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« The Tao of Personal Genomics | Main | Women and Children First: Confucius Would Agree »

January 15, 2009

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The basic argument is more Millsian than anything else; insofar as there's overlap between Daoism and Libertarianism, you can get away with claiming some affinity, I guess.

Fascinating piece, I hope you don't mind my using your piece as a source on my own blog (with credit, of course, you should have a trackback from it as well)

Ma Yinchu was wrong, even if he was both criticised and later rehabilitated for likewise wrong reasons. Malthusianism remains the pile of reductive old tosh it ever was and the political-economic causes for China's environmental problems and resource pressures should be sought elsewhere, largely in the dubious orientations of a development model that consistently robbed the farmers to build crappy heavy industry.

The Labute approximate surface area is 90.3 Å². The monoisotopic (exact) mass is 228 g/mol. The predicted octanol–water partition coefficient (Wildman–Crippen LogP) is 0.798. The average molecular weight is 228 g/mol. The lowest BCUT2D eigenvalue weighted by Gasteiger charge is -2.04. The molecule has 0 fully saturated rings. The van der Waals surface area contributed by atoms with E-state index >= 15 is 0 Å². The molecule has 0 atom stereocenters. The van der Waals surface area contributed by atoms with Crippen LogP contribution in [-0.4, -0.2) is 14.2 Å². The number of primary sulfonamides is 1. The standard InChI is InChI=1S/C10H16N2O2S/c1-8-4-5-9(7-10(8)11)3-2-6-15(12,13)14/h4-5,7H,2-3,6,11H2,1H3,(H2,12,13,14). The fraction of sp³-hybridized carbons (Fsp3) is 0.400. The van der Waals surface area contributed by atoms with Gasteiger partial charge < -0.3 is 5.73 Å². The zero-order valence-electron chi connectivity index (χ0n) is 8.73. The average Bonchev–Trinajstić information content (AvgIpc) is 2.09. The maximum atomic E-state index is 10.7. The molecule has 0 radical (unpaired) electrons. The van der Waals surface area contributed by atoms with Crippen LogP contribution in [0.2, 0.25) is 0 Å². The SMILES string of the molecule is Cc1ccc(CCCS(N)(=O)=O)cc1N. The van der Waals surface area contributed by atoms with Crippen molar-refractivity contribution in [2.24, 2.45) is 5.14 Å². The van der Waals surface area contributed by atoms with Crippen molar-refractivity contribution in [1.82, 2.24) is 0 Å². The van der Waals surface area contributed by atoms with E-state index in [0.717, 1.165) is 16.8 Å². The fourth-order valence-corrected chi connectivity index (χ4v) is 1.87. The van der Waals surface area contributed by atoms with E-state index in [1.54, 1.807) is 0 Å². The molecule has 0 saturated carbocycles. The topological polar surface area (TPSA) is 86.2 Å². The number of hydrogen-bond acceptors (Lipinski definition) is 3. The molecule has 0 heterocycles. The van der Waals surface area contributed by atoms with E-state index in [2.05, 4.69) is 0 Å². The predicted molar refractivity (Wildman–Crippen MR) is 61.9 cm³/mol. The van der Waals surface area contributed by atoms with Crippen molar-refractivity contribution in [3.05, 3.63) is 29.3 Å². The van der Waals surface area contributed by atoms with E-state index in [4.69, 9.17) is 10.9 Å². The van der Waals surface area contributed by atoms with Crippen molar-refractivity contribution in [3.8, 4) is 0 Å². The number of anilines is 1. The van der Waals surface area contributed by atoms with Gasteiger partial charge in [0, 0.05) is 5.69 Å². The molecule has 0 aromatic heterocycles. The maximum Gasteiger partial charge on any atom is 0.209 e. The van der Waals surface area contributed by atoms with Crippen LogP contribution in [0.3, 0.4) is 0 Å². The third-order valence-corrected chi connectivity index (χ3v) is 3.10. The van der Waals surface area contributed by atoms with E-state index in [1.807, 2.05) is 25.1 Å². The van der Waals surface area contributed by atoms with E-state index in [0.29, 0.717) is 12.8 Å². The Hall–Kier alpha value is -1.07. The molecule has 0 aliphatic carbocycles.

Wei,
Thanks for the comment. You may be right: Ma may have been wrong in some ways, though I have seen others who have argued that he was not really Malthusian. But I think Ma was right in the more general sense that if moderate family planning had been started earlier, in the 1950s, perhaps there would have been less need for the more draconian one-child policy later in the 1980s. Certainly, Ma was wiser on population policy than Mao, who rejected as "bourgeois" the idea of diminishing marginal return to labor and thus thought that more labor simply meant more value created.

Please remove me from e-mail.
Thank you,
A Raft

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